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  1. To answer a question, no pets. I'm quite happy doing my own thing when boating and doing it single handed is good in that you can decide where you want to stop and go at your own pace. But I suppose there are times when it can be a bit lonely, more so when you go for a miles without seeing anyone, along with going for meals and drinks by yourself in the pub!
  2. Up until 18 months ago at least I think south through Harecastle tunnel had a later last passage than northbound. It was around 2-3pm going north but going south an hour or so later. I don't know if this is still the same or not. The ground paddles on the locks from Wheelock to Red Bull are not a problem if wound slowly and carefully; just wind a few turns and check how the boat is behaving. In the clockwise direction you also get the grotty bit of the Shropshire Union out of the way first; after the first couple of miles past Autherley Junction the canal is glorious right through to Nantwich.
  3. Yes. But the fierce by-washes mentioned are on the Shropshire Union locks and these will be downhill if going in the clockwise direction.
  4. Basically what the title says. I do a lot of single-handed boating and whilst there are many aspects of the canal scene that I continue to enjoy, it can get a little boring (and dare I say it lonely!) after a while; especially on long stretches between locks which I have done many times before. For people who do the same, do you find this? And for those who don't single-hand, could you imagine feeling a bit bored and fed up after a while?
  5. I find it the complete opposite; difficult going up especially if there's a lot of water, not a problem going downhill. From Middlewich clockwise is better; if you get delayed at Harecastle tunnel you can make up the time if going clockwise way round, if delayed doing anti-clockwise you could end up late getting back to Andersen.
  6. Not strictly related to the paddle gear, but I went through Gas No.1 lock on the Grand Union in Berkhamsted a couple of weeks ago and it had brand new top gates. The interesting thing was that no baffles had been fitted to the gate paddle sluices; the difference in water ferocity was noticeable compared to the others which had grilles over them and the lock filled up quicker.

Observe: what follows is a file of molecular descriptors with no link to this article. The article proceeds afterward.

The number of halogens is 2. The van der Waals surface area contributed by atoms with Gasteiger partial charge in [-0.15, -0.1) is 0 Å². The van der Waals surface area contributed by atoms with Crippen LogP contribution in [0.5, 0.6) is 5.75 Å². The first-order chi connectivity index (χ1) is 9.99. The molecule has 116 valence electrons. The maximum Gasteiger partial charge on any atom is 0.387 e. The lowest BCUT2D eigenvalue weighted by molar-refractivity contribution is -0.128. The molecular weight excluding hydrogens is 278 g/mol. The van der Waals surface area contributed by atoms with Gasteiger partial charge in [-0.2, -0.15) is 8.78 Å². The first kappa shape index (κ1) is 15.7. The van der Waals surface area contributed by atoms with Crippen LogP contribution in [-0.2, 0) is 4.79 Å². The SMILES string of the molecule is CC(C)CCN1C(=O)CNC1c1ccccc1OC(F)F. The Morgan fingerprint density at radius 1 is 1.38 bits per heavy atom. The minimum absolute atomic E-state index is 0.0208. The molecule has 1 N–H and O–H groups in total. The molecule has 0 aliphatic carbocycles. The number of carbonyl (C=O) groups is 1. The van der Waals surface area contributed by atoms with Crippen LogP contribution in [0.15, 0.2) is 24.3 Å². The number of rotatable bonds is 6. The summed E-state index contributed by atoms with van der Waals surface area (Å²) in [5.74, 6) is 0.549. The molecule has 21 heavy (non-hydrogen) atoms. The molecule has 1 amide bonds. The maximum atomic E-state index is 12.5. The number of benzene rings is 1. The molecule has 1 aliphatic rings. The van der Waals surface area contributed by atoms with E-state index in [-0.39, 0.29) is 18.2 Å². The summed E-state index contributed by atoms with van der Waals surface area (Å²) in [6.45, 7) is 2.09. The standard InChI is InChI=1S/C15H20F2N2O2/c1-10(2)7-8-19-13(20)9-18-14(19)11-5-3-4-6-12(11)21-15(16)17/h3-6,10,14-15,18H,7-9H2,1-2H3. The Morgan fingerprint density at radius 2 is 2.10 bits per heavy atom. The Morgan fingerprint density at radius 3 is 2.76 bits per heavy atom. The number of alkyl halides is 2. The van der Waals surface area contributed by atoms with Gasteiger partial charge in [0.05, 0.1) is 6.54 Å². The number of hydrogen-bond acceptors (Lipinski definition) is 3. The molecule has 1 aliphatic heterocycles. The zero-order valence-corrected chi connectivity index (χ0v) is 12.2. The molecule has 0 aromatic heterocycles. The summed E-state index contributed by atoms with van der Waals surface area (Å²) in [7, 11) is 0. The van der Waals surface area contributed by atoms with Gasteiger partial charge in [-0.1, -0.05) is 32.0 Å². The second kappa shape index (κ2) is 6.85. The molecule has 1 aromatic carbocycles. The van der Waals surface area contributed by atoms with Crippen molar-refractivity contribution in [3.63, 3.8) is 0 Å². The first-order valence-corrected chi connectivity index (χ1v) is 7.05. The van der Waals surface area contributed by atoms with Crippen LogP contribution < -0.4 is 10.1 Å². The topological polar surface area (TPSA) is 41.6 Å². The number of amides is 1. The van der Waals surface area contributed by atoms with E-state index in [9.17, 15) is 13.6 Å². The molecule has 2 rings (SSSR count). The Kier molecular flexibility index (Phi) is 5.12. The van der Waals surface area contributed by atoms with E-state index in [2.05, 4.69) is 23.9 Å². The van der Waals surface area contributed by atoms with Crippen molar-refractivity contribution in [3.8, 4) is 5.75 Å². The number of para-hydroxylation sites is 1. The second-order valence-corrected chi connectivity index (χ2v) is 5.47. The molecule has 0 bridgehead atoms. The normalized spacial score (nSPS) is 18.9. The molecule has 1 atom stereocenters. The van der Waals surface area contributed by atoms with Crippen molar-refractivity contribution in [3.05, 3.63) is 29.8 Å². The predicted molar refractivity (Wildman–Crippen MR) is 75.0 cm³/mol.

7. Thanks both, so considering this and the high tide time, perhaps arrange with the keepers for 12:30 through Teddington lock and then 13:45-14:00 for Brentford (to allow for the 5 mile cruise)?
  8. I'm planning to travel from Teddington lock to Brentford lock and into the Grand Union Canal next Monday 7th. I've just looked at the high tide time for this day and it says 13:00, so based on this can I ask please what time would be a good time to lock down into the tideway, and what time subsequently to book Brentford lock passage?
  9. Thanks. I was looking at the Danforth anchor as an option. If the Thames is 10ft deep or more then I doubt there will be room on the boat to store a 30-50ft chain!
  10. For a 25ft steel narrowboat, which anchor weight would you go for? And is 4m of chain ok for the Thames?
  11. Cowley has a bridge just above the lock, so these pictures must be elsewhere. The photo I posted is a mish mash of periods, but the cottages and the lock both look too 'real' for the entire scene to be fictional. The lockside steps look very 'Grand Unionesque'
  12. Does anyone have an idea which lock and canal scene this jigsaw picture depicts please, if a real place at all? I thought possibly Cowley lock on the Grand Union, but maybe not.
  13. I can see the point on how sitting on a stern rail or any kind of seat within the arc of the tiller, with no protection behind, is potentially a hazard. I can't understand why you think it is still dangerous even in the latter picture I showed, clearly there is no danger of the tiller knocking you overboard when you have a foot or so of protection behind you from the stern rail and supports up against your back whilst sat down. Where is the hazard here?
  14. I've seen some cruiser-stern boats with a bench/plank seat located a foot or so below the stern rail, fixed to the stern rail supports. Is this a safer option? Like this example:
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